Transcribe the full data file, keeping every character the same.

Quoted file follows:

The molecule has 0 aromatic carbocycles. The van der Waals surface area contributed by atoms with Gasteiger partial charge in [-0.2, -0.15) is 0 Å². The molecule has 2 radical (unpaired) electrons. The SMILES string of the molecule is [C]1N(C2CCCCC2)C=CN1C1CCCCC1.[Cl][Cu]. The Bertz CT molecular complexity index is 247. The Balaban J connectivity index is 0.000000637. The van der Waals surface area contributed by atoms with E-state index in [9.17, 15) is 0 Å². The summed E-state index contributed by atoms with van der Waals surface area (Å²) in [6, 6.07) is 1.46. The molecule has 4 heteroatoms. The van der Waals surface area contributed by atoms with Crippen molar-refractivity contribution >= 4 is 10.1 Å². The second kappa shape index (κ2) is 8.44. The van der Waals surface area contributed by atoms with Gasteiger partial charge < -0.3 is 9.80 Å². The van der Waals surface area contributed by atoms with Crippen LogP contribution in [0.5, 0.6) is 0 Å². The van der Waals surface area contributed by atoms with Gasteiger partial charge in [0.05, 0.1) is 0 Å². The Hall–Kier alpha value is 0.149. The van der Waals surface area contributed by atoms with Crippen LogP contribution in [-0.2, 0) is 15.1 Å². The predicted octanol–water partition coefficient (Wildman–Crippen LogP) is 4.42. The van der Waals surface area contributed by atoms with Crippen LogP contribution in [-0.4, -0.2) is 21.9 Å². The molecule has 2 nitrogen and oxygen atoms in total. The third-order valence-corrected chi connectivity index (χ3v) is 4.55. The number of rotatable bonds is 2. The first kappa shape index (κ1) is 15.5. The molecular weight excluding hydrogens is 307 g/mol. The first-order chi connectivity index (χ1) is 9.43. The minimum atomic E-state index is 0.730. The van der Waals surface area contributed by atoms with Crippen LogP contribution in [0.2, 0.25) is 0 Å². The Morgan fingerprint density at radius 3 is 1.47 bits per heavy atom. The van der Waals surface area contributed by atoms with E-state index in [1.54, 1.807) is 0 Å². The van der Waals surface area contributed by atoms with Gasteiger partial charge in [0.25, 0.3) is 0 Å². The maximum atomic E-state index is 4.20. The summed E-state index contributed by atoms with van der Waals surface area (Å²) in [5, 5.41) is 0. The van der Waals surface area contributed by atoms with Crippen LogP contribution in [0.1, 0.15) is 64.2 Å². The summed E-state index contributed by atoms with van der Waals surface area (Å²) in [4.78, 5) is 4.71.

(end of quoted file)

The molecule has 0 aromatic carbocycles. The van der Waals surface area contributed by atoms with Gasteiger partial charge in [-0.2, -0.15) is 0 Å². The molecule has 2 radical (unpaired) electrons. The SMILES string of the molecule is [C]1N(C2CCCCC2)C=CN1C1CCCCC1.[Cl][Cu]. The Bertz CT molecular complexity index is 247. The Balaban J connectivity index is 0.000000637. The van der Waals surface area contributed by atoms with E-state index in [9.17, 15) is 0 Å². The summed E-state index contributed by atoms with van der Waals surface area (Å²) in [6, 6.07) is 1.46. The molecule has 4 heteroatoms. The van der Waals surface area contributed by atoms with Crippen molar-refractivity contribution >= 4 is 10.1 Å². The second kappa shape index (κ2) is 8.44. The van der Waals surface area contributed by atoms with Gasteiger partial charge < -0.3 is 9.80 Å². The van der Waals surface area contributed by atoms with Crippen LogP contribution in [0.5, 0.6) is 0 Å². The van der Waals surface area contributed by atoms with Gasteiger partial charge in [0.05, 0.1) is 0 Å². The Hall–Kier alpha value is 0.149. The van der Waals surface area contributed by atoms with Crippen LogP contribution in [-0.2, 0) is 15.1 Å². The predicted octanol–water partition coefficient (Wildman–Crippen LogP) is 4.42. The van der Waals surface area contributed by atoms with Crippen LogP contribution in [-0.4, -0.2) is 21.9 Å². The molecule has 2 nitrogen and oxygen atoms in total. The third-order valence-corrected chi connectivity index (χ3v) is 4.55. The number of rotatable bonds is 2. The first kappa shape index (κ1) is 15.5. The molecular weight excluding hydrogens is 307 g/mol. The first-order chi connectivity index (χ1) is 9.43. The minimum atomic E-state index is 0.730. The van der Waals surface area contributed by atoms with Crippen LogP contribution in [0.2, 0.25) is 0 Å². The Morgan fingerprint density at radius 3 is 1.47 bits per heavy atom. The van der Waals surface area contributed by atoms with E-state index in [1.54, 1.807) is 0 Å². The van der Waals surface area contributed by atoms with Gasteiger partial charge in [0.25, 0.3) is 0 Å². The maximum atomic E-state index is 4.20. The summed E-state index contributed by atoms with van der Waals surface area (Å²) in [5, 5.41) is 0. The van der Waals surface area contributed by atoms with Crippen LogP contribution in [0.1, 0.15) is 64.2 Å². The summed E-state index contributed by atoms with van der Waals surface area (Å²) in [4.78, 5) is 4.71.